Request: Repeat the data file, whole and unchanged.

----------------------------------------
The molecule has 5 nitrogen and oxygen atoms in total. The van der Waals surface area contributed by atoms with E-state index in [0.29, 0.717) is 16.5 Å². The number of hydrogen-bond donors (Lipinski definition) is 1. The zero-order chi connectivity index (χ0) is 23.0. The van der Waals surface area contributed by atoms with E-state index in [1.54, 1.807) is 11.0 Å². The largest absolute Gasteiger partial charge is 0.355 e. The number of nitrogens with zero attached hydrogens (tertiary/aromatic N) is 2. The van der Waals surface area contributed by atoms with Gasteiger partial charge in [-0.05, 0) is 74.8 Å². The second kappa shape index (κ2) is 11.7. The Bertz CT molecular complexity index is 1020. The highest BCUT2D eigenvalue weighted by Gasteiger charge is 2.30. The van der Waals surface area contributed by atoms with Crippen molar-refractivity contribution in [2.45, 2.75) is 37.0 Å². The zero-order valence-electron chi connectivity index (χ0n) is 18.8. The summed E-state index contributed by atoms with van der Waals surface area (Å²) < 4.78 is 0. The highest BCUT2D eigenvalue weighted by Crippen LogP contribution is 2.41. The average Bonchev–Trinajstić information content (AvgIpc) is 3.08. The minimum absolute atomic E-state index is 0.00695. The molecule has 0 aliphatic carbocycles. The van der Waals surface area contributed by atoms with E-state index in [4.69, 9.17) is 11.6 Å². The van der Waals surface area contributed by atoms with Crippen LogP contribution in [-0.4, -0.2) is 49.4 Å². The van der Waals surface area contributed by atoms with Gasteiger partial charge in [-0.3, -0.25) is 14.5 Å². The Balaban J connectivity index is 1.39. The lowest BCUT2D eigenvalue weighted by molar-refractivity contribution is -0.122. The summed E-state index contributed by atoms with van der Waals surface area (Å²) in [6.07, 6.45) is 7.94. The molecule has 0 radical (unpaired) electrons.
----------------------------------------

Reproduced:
The molecule has 5 nitrogen and oxygen atoms in total. The van der Waals surface area contributed by atoms with E-state index in [0.29, 0.717) is 16.5 Å². The number of hydrogen-bond donors (Lipinski definition) is 1. The zero-order chi connectivity index (χ0) is 23.0. The van der Waals surface area contributed by atoms with E-state index in [1.54, 1.807) is 11.0 Å². The largest absolute Gasteiger partial charge is 0.355 e. The number of nitrogens with zero attached hydrogens (tertiary/aromatic N) is 2. The van der Waals surface area contributed by atoms with Gasteiger partial charge in [-0.05, 0) is 74.8 Å². The second kappa shape index (κ2) is 11.7. The Bertz CT molecular complexity index is 1020. The highest BCUT2D eigenvalue weighted by Gasteiger charge is 2.30. The van der Waals surface area contributed by atoms with Crippen molar-refractivity contribution in [2.45, 2.75) is 37.0 Å². The zero-order valence-electron chi connectivity index (χ0n) is 18.8. The summed E-state index contributed by atoms with van der Waals surface area (Å²) < 4.78 is 0. The highest BCUT2D eigenvalue weighted by Crippen LogP contribution is 2.41. The average Bonchev–Trinajstić information content (AvgIpc) is 3.08. The minimum absolute atomic E-state index is 0.00695. The molecule has 0 aliphatic carbocycles. The van der Waals surface area contributed by atoms with E-state index in [4.69, 9.17) is 11.6 Å². The van der Waals surface area contributed by atoms with Crippen LogP contribution in [-0.4, -0.2) is 49.4 Å². The van der Waals surface area contributed by atoms with Gasteiger partial charge in [-0.3, -0.25) is 14.5 Å². The Balaban J connectivity index is 1.39. The lowest BCUT2D eigenvalue weighted by molar-refractivity contribution is -0.122. The summed E-state index contributed by atoms with van der Waals surface area (Å²) in [6.07, 6.45) is 7.94. The molecule has 0 radical (unpaired) electrons.